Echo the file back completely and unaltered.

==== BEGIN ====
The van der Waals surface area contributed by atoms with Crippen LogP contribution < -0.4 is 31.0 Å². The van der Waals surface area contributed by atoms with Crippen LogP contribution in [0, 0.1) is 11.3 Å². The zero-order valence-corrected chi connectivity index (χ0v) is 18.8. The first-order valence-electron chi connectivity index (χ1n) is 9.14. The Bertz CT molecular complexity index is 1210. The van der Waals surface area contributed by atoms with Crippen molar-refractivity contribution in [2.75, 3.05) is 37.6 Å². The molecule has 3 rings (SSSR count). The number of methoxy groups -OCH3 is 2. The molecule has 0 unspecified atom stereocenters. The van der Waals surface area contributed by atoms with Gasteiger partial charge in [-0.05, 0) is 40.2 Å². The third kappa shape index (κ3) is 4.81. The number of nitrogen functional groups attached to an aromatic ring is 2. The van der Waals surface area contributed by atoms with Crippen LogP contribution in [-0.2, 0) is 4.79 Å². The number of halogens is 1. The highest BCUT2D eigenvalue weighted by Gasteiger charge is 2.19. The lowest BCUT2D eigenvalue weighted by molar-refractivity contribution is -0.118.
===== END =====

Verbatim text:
The van der Waals surface area contributed by atoms with Crippen LogP contribution < -0.4 is 31.0 Å². The van der Waals surface area contributed by atoms with Crippen LogP contribution in [0, 0.1) is 11.3 Å². The zero-order valence-corrected chi connectivity index (χ0v) is 18.8. The first-order valence-electron chi connectivity index (χ1n) is 9.14. The Bertz CT molecular complexity index is 1210. The van der Waals surface area contributed by atoms with Crippen molar-refractivity contribution in [2.75, 3.05) is 37.6 Å². The molecule has 3 rings (SSSR count). The number of methoxy groups -OCH3 is 2. The molecule has 0 unspecified atom stereocenters. The van der Waals surface area contributed by atoms with Gasteiger partial charge in [-0.05, 0) is 40.2 Å². The third kappa shape index (κ3) is 4.81. The number of nitrogen functional groups attached to an aromatic ring is 2. The van der Waals surface area contributed by atoms with Crippen LogP contribution in [-0.2, 0) is 4.79 Å². The number of halogens is 1. The highest BCUT2D eigenvalue weighted by Gasteiger charge is 2.19. The lowest BCUT2D eigenvalue weighted by molar-refractivity contribution is -0.118.